Sunday, June 03, 2007

New Books

1. I've mentioned Robert Epstein's The Case Against Adolescence. I highly recommend this book. It's radical in a way that one rarely sees in mainstream books -- i.e., it questions and critically examines assumptions that 99% of society blindly accepts as fundamental. This is a good thing.

Here is an interview that depicts the book in a nutshell:
Imagine what it would feel like—or think back to what it felt like—when your body and mind are telling you you're an adult while the adults around you keep insisting you're a child. This infantilization makes many young people angry or depressed, with their distress carrying over into their families and contributing to our high divorce rate. It's hard to keep a marriage together when there is constant conflict with teens.

We have completely isolated young people from adults and created a peer culture. We stick them in school and keep them from working in any meaningful way, and if they do something wrong we put them in a pen with other "children." In most nonindustrialized societies, young people are integrated into adult society as soon as they are capable, and there is no sign of teen turmoil. Many cultures do not even have a term for adolescence. But we not only created this stage of life: We declared it inevitable. In 1904, American psychologist G. Stanley Hall said it was programmed by evolution. He was wrong.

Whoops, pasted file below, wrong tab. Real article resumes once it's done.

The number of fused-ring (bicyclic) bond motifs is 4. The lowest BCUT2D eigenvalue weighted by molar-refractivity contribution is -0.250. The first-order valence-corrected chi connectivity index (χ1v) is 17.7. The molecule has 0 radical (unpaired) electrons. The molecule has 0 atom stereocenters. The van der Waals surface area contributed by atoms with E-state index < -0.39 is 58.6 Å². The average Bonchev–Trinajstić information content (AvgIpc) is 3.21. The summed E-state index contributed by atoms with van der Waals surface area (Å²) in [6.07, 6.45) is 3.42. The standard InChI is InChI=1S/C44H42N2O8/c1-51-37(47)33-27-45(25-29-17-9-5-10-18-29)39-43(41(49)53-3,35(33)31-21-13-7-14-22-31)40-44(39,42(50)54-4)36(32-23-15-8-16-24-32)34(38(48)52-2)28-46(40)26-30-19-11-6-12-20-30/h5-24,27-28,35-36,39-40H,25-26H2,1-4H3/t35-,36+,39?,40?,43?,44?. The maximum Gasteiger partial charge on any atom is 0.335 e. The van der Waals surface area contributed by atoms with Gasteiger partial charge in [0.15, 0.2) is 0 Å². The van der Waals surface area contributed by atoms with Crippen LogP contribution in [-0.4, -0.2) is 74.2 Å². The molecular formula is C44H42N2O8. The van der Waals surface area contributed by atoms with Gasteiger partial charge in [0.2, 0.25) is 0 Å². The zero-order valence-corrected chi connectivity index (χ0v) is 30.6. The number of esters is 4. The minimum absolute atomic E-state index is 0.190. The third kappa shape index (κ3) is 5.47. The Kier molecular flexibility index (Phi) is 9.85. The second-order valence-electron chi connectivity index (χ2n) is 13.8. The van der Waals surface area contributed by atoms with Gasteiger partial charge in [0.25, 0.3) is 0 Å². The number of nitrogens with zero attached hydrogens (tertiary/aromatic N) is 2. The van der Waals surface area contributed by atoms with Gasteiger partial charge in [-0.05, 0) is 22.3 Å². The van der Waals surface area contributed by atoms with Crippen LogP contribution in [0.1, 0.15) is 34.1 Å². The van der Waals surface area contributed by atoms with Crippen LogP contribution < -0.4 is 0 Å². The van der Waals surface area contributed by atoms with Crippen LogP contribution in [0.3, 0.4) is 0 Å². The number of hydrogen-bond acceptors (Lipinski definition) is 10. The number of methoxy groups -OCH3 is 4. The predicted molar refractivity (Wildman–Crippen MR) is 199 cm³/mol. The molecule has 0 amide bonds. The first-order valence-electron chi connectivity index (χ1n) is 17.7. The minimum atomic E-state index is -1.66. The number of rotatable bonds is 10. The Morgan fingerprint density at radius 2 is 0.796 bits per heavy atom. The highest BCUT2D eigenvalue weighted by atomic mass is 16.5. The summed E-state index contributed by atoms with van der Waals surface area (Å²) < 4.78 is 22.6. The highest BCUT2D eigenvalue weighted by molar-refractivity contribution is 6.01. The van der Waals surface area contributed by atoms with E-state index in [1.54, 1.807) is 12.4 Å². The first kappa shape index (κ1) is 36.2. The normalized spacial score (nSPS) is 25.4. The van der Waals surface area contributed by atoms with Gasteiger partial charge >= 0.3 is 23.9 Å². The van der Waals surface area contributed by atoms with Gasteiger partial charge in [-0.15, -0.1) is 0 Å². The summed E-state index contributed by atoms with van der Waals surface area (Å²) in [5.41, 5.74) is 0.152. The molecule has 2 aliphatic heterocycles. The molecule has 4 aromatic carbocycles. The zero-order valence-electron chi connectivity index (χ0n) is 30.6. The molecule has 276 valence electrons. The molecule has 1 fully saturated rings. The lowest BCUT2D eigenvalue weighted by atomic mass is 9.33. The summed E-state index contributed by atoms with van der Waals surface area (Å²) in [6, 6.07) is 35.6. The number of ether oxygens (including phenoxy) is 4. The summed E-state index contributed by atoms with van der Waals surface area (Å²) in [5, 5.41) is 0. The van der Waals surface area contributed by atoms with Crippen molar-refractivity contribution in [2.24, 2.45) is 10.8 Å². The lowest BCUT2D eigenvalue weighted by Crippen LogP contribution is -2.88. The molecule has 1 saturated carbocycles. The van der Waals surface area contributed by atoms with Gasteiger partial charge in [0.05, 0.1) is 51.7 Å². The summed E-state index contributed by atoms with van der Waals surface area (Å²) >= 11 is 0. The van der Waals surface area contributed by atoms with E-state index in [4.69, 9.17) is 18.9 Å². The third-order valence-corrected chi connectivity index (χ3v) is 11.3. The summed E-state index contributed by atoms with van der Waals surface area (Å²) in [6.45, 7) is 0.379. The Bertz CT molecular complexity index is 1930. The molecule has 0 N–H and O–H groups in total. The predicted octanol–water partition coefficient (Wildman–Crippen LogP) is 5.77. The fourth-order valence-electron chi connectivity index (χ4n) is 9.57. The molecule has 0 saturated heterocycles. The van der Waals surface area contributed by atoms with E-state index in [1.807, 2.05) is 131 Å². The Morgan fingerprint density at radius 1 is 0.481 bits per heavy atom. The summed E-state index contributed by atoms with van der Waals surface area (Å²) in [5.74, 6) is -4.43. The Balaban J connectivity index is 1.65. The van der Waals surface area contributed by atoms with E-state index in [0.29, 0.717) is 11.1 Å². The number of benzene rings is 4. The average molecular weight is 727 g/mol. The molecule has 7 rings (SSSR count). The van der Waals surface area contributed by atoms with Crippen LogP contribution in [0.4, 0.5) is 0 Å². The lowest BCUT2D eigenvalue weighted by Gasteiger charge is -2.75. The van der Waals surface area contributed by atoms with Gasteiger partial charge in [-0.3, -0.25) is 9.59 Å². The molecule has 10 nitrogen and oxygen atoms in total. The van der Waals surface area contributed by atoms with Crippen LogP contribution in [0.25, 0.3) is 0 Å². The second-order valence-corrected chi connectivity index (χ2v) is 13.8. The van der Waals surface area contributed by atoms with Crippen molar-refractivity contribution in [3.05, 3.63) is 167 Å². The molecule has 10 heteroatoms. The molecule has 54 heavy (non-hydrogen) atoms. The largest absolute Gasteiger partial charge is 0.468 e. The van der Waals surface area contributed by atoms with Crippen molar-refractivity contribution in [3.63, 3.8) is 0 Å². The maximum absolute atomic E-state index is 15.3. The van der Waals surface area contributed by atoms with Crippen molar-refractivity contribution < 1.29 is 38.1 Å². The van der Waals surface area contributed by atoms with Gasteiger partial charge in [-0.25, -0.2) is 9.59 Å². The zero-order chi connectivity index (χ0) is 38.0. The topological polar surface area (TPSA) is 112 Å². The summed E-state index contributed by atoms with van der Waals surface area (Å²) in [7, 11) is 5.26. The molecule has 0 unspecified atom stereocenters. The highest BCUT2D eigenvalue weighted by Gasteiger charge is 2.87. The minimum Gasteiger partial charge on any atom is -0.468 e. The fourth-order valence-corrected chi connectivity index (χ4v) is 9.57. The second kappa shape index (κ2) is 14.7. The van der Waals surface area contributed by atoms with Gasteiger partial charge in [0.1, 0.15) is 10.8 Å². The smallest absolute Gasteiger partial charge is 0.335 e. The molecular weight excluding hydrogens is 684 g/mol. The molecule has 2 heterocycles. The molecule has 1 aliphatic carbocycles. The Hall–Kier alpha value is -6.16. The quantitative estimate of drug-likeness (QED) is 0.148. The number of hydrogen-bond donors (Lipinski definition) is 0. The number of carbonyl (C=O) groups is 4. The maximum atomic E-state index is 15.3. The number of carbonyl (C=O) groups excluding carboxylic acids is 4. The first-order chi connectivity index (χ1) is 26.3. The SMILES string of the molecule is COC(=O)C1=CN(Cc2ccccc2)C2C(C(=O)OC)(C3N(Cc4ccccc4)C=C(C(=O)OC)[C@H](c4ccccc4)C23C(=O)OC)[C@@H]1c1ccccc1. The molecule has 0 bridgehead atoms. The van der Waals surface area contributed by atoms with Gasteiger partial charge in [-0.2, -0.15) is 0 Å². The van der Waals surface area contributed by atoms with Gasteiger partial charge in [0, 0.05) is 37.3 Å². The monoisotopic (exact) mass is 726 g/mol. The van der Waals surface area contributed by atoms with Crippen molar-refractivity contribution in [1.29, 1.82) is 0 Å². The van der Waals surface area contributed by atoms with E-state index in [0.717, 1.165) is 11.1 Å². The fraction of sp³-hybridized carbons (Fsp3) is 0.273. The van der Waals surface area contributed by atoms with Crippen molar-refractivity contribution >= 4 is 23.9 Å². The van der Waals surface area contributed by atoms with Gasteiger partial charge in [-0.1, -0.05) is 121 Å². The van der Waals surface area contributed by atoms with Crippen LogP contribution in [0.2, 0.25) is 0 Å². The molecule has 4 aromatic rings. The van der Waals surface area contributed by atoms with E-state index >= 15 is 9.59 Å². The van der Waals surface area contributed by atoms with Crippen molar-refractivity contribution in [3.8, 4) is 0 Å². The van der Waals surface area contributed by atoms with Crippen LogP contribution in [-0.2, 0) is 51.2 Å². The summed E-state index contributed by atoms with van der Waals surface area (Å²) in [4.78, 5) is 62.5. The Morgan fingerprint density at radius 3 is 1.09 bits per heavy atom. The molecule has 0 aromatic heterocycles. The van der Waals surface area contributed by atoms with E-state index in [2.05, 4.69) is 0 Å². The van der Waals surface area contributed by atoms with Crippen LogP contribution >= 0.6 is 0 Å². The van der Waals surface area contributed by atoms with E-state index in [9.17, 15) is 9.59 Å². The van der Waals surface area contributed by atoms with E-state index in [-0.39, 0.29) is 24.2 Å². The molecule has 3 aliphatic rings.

* * *

Teens in America are in touch with their peers on average 65 hours a week, compared to about four hours a week in preindustrial cultures. In this country, teens learn virtually everything they know from other teens, who are in turn highly influenced by certain aggressive industries. This makes no sense. Teens should be learning from the people they are about to become. When young people exit the education system and are dumped into the real world, which is not the world of Britney Spears, they have no idea what's going on and have to spend considerable time figuring it out.
2. The Chocolate and Zucchini cookbook, based on the wonderful food blog by the same name. Some excellent French recipes here for a wide variety of foods, along with lots of appetizing photos and charming descriptions of the food. Looks like some delicious recipes. I made the chocolate raspberry cake this weekend -- it's wonderful, more like cheesecake than cake (ingredients are mostly eggs, butter, and dark chocolate).


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